Face Behind the Place: Phil Tolliver of Smokehouse 52 BBQ


The Bleu Print is proud to present Face Behind the Place, which features the owners and employees of  different businesses in Chelsea. 

Restaurant owner and businessman Phil Tolliver has recently devoted his life to building his restaurants and brand Smokehouse 52 BBQ, which currently has two locations, Chelsea and Saline.

“I’m at both restaurants every day, whether it’s for five minutes or fifteen hours,” Tolliver said. “I never worked a day in a restaurant before opening this place.”

Tolliver’s first experience with business in Chelsea was his jerky shop just out of town. During his time there he noticed a lack of barbecue in the Chelsea area and looked to fill that void.

“I’ve been smoking meats for a long time, It’s what I’m good at and so the idea of a barbecue restaurant in Chelsea came together very naturally,” Tolliver said. 

Having no previous experience, Tolliver used what he knew about business and applied it to his restaurant. The result was all that he could have hoped for, a restaurant for the community with an atmosphere that brings people together.

“No matter what business you’re doing it has to be something that you care about,” Tolliver said. “If you don’t, employees, customers, everyone else will pick up on that. Especially in restaurants, if the owner doesn’t care then no one else is going to and it really trickles down to affect everyone.”

Tolliver prides himself on the environment created in his restaurant, not only for the customers but for the staff. Part of this is because of the importance placed on teamwork in the restaurant.

“I view these employees as part of my dysfunctional work family,” Tolliver said. “I care about them and they care about me. In a restaurant, things can go off the rails really quickly so you have to believe your employees and they have to believe in you too.”

When he’s not at the restaurant, Tolliver spends time hunting and tending to his farm. He gives credit to his quickness to be bored for all of the business ideas.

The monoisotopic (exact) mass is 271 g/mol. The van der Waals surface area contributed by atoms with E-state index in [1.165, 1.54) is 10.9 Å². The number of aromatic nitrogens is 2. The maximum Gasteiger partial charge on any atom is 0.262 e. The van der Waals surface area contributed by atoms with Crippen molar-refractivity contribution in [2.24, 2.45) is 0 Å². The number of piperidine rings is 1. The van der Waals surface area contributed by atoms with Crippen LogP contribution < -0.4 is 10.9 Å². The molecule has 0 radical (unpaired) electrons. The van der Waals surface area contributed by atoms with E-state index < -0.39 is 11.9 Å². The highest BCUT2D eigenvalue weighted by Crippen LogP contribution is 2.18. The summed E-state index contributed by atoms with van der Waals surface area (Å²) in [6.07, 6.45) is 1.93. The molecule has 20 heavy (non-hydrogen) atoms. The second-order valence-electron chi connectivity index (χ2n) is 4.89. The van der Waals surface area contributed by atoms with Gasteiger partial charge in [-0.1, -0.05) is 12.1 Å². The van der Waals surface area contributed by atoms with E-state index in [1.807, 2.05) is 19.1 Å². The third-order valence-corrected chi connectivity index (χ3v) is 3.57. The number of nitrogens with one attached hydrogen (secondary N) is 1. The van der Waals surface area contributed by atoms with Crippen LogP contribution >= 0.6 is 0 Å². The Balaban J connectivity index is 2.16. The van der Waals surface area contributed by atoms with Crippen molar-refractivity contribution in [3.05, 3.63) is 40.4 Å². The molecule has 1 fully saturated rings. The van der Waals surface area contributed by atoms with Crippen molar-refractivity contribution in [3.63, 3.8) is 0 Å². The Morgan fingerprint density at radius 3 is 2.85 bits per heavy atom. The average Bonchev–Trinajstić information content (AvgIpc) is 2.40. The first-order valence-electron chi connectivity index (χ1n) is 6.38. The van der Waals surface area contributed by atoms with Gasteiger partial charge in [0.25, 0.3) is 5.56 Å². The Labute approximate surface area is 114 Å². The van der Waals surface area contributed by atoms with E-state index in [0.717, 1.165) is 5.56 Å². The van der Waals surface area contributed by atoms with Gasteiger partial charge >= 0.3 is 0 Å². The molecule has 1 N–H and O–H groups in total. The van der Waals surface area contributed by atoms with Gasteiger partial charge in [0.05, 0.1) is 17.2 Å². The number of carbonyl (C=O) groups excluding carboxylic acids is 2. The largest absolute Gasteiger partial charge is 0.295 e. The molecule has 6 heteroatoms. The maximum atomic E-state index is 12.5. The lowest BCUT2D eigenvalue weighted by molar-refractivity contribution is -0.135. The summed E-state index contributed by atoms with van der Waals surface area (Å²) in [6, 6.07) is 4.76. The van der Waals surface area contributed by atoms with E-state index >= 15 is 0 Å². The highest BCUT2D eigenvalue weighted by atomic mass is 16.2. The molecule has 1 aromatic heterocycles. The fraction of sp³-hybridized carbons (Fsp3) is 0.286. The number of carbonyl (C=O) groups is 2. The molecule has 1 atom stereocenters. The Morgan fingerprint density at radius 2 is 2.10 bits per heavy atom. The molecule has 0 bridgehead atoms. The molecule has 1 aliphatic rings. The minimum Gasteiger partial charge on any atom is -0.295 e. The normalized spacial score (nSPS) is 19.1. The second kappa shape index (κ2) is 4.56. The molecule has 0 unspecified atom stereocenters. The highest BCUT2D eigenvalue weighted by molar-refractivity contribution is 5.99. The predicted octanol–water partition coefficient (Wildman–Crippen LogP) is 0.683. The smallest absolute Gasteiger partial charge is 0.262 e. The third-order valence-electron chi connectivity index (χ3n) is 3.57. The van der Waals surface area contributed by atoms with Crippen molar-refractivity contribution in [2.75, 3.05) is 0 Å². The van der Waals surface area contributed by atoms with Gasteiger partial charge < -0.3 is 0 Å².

“I don’t ever stop moving, I get bored really easily, I can’t sit around at all,” Tolliver said.“When you’re in the woods hunting, sitting 20 feet up in a tree, you have a lot of time for thoughts.”

COVID-19 has affected businesses across the country in various ways and Smokehouse 52 felt the impact at both locations.

“Chelsea stayed open for carrying out the whole time but we shut down Saline quickly,” Tolliver said. “Overnight I went from about 150 employees to ten, it was crazy.”

In the spirit of a true businessman, Tolliver looked for the opportunities created due to the pandemic. For the Chelsea location, this meant hiring more staff to help with the mass amounts of carry-out orders.

“I viewed everything from day one as an opportunity to be creative and just figure it out,” Tolliver said. “I tell my crew that we’re navigating uncharted waters and we’re going to get through it.”

Months later, the restaurant industry is still working to make dining experiences safe for customers. Right now that means adhering to CDC and government regulations and protocols. 

“It basically changed how we do every single thing,” Tolliver commented. “People come and get their temperature taken, we have employee logs, and just make sure that everything goes right.”

The pandemic has not stopped Tolliver’s imagination when it comes to his next business adventure. In fact, plans are in the works for many new things that Tolliver again attributes to his boredness. 

“In the last month, I’ve looked at five different locations for another restaurant,” Tolliver said. “We’re kicking around the idea of developing a “fast-casual” restaurant for the smokehouse and we’re looking at a food truck to buy.”

No one knows what the future will hold, but Tolliver is making plans and designing it the way he wants it.

“For me, the sky’s the limit and I view the only people stopping us as ourselves.”